First, no names mentioned here are gurus.
These men all have great supporting casts that help make them the NFL's five best talent evaluators. I make it a point to address this because I had the pleasure of being surrounded by a number of highly talented scouts and directors. Rich Snead, now with the Oakland Raiders, was a huge factor in the success we had with the Tennessee Titans.
I had an outstanding crop of scouts working with me, including C.O. Brocato, the only NFL scout ever nominated for the Pro Football Hall of Fame.
A number of aspects need to be addressed when your decision maker is identifying personnel. Assuming all of the measurables, intangibles, character checks and background checks are in order, here are some remaining issues:
Can you identify a player?
Do you really know the difference between a 3-4 nose tackle and a 4-3 defensive tackle? An in-the-box safety and a two-deep safety? A left offensive tackle and a right offensive tackle?
Unless you have played all of those positions, you can't know the difference without having extensive experience. The truth is all rookies in the NFL must learn. It does not matter if you are a rookie player, rookie coach or a rookie general manager. That's why when people with extensive playing time, coaching time, scouting time or all of the above have a decided advantage when they are thrown into a decision maker's seat.
Having a field scout or a director of personnel try to explain the difference simply will not help.
Do you know how to put a team together?
There is no outline or book on how to put together a football team.
Being able to look at pieces to a puzzle and knowing how they fit -- or what is missing -- will help you here. This is not a game plan you can copy from another team. Every situation is different and unless you have worked the process several times, the chances of success are slim.
Can you make a decision?
Before a decision is made, speculation runs rampant. After a decision is made, it's second-guessed. Can you make the correct decision, even if it's an unpopular one? Do you have the knowledge and conviction to know what is best for the franchise today, tomorrow and beyond?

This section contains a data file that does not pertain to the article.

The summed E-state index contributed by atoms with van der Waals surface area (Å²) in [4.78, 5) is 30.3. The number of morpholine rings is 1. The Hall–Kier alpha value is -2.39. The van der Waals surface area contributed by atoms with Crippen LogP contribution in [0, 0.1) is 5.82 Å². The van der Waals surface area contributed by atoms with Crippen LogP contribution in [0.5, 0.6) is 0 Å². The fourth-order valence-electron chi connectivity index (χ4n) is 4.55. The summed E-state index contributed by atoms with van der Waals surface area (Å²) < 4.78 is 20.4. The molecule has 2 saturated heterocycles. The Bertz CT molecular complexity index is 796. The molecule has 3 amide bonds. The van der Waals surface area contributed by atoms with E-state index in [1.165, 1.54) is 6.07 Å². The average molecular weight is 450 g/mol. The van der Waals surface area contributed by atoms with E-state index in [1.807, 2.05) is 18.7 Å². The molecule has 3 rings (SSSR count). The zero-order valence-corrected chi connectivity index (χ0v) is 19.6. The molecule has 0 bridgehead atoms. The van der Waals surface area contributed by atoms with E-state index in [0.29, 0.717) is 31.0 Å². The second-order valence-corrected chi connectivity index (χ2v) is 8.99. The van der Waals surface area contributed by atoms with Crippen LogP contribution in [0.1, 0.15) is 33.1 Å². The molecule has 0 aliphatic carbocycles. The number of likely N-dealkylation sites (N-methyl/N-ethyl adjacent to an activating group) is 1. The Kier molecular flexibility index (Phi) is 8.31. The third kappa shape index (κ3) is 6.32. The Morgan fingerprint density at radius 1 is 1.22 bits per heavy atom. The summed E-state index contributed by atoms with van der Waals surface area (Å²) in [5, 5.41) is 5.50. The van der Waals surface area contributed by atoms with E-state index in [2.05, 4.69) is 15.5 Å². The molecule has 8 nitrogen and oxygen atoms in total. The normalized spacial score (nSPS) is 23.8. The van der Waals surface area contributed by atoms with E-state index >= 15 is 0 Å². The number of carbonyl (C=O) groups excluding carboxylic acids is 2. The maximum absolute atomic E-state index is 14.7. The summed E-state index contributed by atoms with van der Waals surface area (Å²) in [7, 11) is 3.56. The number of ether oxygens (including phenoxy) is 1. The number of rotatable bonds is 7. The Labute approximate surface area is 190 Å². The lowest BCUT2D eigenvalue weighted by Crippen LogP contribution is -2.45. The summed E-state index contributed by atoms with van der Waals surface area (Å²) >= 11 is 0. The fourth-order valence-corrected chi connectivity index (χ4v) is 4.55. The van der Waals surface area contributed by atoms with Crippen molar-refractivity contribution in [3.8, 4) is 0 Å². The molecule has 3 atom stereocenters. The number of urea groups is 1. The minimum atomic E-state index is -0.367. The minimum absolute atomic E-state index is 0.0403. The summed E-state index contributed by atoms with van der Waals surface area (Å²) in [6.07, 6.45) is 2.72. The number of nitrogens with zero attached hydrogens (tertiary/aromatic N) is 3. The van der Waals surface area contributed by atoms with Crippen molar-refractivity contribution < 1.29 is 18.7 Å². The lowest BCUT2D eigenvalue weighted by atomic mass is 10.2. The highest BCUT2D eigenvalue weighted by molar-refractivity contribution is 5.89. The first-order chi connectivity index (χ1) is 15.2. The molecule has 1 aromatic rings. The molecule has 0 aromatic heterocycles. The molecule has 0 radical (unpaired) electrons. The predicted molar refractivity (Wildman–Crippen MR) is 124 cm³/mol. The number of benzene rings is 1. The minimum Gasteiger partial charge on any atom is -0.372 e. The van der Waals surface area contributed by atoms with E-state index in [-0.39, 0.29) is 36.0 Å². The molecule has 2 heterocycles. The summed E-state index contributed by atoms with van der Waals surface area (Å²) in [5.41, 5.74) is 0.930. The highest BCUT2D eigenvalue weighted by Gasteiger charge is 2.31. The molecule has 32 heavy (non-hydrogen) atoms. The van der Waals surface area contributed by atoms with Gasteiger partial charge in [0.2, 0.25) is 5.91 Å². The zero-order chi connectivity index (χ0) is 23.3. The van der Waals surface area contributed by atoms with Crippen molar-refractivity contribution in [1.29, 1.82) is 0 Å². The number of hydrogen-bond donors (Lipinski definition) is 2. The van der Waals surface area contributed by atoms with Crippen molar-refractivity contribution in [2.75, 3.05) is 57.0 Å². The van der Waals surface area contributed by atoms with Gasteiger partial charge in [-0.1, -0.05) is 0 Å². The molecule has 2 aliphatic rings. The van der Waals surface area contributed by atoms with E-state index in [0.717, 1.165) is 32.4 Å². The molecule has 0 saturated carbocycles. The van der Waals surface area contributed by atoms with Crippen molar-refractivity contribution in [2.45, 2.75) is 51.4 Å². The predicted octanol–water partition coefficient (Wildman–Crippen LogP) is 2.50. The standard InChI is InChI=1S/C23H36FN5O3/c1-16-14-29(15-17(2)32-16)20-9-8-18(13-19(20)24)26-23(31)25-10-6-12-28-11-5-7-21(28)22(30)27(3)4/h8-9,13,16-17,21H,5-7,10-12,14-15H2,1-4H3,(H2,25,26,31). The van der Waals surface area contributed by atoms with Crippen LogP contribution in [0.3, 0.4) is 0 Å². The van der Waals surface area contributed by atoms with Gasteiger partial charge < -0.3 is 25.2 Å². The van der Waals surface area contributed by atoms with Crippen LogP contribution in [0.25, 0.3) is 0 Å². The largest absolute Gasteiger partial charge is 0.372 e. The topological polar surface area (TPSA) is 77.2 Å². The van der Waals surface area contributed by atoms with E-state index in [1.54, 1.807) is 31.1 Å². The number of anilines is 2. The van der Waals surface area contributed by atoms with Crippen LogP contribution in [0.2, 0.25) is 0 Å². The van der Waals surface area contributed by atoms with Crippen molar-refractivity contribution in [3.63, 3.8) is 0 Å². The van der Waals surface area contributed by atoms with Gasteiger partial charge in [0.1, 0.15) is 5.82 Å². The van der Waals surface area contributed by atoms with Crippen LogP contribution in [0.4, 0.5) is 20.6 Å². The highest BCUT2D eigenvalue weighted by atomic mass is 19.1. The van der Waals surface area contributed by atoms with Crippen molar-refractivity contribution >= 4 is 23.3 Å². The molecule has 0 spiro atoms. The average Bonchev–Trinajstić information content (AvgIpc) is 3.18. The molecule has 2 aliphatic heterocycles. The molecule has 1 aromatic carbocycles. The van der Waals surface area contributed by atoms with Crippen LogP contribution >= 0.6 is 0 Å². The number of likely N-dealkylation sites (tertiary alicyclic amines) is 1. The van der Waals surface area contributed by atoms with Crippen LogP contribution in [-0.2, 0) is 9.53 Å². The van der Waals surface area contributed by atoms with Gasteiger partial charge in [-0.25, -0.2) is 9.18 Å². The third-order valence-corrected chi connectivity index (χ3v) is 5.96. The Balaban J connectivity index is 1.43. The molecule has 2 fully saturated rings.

Now we are aware of some of the criteria that a talent evaluator needs to know to be great. So let's get to the list. Each one of these guys has strengths in different areas. My five best evaluators (with their current teams), in alphabetical order, are:
• Bill Belichick, New England Patriots: Scott Pioli's name also should appear here, but I have known Bill forever and for that reason I know just how good he really is. These guys will outwit you, outsmart you and out-resource you. Bill and I started lining fields together and he is now arguably the best coach in the NFL. There is little that will go on in a football franchise that is foreign to him, and to top it off, he will outwork you on a daily basis.
• Ozzie Newsome, Baltimore Ravens: Newsome has extensive experience and expertise. He was a great NFL player and the league's first black general manager. His forte is high draft choices (he was a first-rounder himself) and free agents, but he is always willing to look at another team's veteran castoffs.
• Bill Polian, Indianapolis Colts: Polian might be my personal favorite because he is so unorthodox. He is experienced and smart, and has an outstanding eye for talent. Many of the boundaries that limit other decision makers don't seem to affect Polian. I once introduced Polian to my son as the best GM in the NFL because "he never drafts anyone over 6-foot tall, but they all make the Pro Bowl." It's a humorous but partially true look at Dwight Freeney, Bob Sanders, Robert Mathis and many more of Polian's undersized players who end up superstars.
• A.J. Smith, San Diego Chargers: Smith is a longtime talent evaluator who earned his spurs working under John Butler. He is a draft specialist with a keen eye and the guts to make a trade or move that will improve the value of his club. Smith is not an everyday shopper, but an opportunist, and he is smart. He is willing to take a chance on someone who might not pass every test, but he has yet to be wrong.
• Ted Thompson, Green Bay Packers: A "pup" of the group, Thompson played for 10 years and has been in NFL front offices for nearly 16 years. He has a very clear vision as to what his club should look like, and how his players should play. How could anyone get excited when in the 2006 season the Packers started a rookie center and two rookie offensive guards? We saw the results of Thompson's work in 2007. Was Brett Favre delusional when he said that the team might be the best he had played with, or were Favre and Thompson the only ones who really knew?
Former Tennessee Titans general manager Floyd Reese frequently contributes to ESPN.com.